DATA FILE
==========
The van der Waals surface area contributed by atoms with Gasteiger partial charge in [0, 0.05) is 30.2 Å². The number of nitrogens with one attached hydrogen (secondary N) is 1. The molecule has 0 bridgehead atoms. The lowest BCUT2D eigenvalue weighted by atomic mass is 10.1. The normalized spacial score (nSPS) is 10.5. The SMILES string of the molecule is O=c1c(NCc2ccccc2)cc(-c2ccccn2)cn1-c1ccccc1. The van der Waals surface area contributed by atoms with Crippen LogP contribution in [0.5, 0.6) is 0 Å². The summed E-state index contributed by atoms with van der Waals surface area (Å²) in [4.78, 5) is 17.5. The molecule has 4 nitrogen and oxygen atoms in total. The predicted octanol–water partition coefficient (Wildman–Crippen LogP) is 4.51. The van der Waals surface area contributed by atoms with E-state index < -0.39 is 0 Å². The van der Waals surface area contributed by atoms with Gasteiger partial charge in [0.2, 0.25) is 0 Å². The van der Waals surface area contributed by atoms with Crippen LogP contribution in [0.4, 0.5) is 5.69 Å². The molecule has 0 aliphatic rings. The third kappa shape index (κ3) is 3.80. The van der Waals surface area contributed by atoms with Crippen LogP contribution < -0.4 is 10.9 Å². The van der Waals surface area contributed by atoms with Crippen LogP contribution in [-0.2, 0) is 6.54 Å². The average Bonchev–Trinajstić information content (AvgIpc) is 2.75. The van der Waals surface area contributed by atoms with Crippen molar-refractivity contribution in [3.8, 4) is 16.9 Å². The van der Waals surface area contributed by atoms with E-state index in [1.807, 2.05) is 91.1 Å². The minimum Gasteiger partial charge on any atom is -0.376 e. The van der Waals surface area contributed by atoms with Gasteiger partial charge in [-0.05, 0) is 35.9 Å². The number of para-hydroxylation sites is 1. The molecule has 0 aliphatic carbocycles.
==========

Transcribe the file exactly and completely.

The van der Waals surface area contributed by atoms with Gasteiger partial charge in [0, 0.05) is 30.2 Å². The number of nitrogens with one attached hydrogen (secondary N) is 1. The molecule has 0 bridgehead atoms. The lowest BCUT2D eigenvalue weighted by atomic mass is 10.1. The normalized spacial score (nSPS) is 10.5. The SMILES string of the molecule is O=c1c(NCc2ccccc2)cc(-c2ccccn2)cn1-c1ccccc1. The van der Waals surface area contributed by atoms with Crippen LogP contribution in [0.5, 0.6) is 0 Å². The summed E-state index contributed by atoms with van der Waals surface area (Å²) in [4.78, 5) is 17.5. The molecule has 4 nitrogen and oxygen atoms in total. The predicted octanol–water partition coefficient (Wildman–Crippen LogP) is 4.51. The van der Waals surface area contributed by atoms with E-state index < -0.39 is 0 Å². The van der Waals surface area contributed by atoms with Gasteiger partial charge in [0.2, 0.25) is 0 Å². The van der Waals surface area contributed by atoms with Crippen LogP contribution in [0.4, 0.5) is 5.69 Å². The molecule has 0 aliphatic rings. The third kappa shape index (κ3) is 3.80. The van der Waals surface area contributed by atoms with Crippen LogP contribution < -0.4 is 10.9 Å². The van der Waals surface area contributed by atoms with Crippen LogP contribution in [-0.2, 0) is 6.54 Å². The average Bonchev–Trinajstić information content (AvgIpc) is 2.75. The van der Waals surface area contributed by atoms with Crippen molar-refractivity contribution in [3.8, 4) is 16.9 Å². The van der Waals surface area contributed by atoms with E-state index in [1.807, 2.05) is 91.1 Å². The minimum Gasteiger partial charge on any atom is -0.376 e. The van der Waals surface area contributed by atoms with Gasteiger partial charge in [-0.05, 0) is 35.9 Å². The number of para-hydroxylation sites is 1. The molecule has 0 aliphatic carbocycles.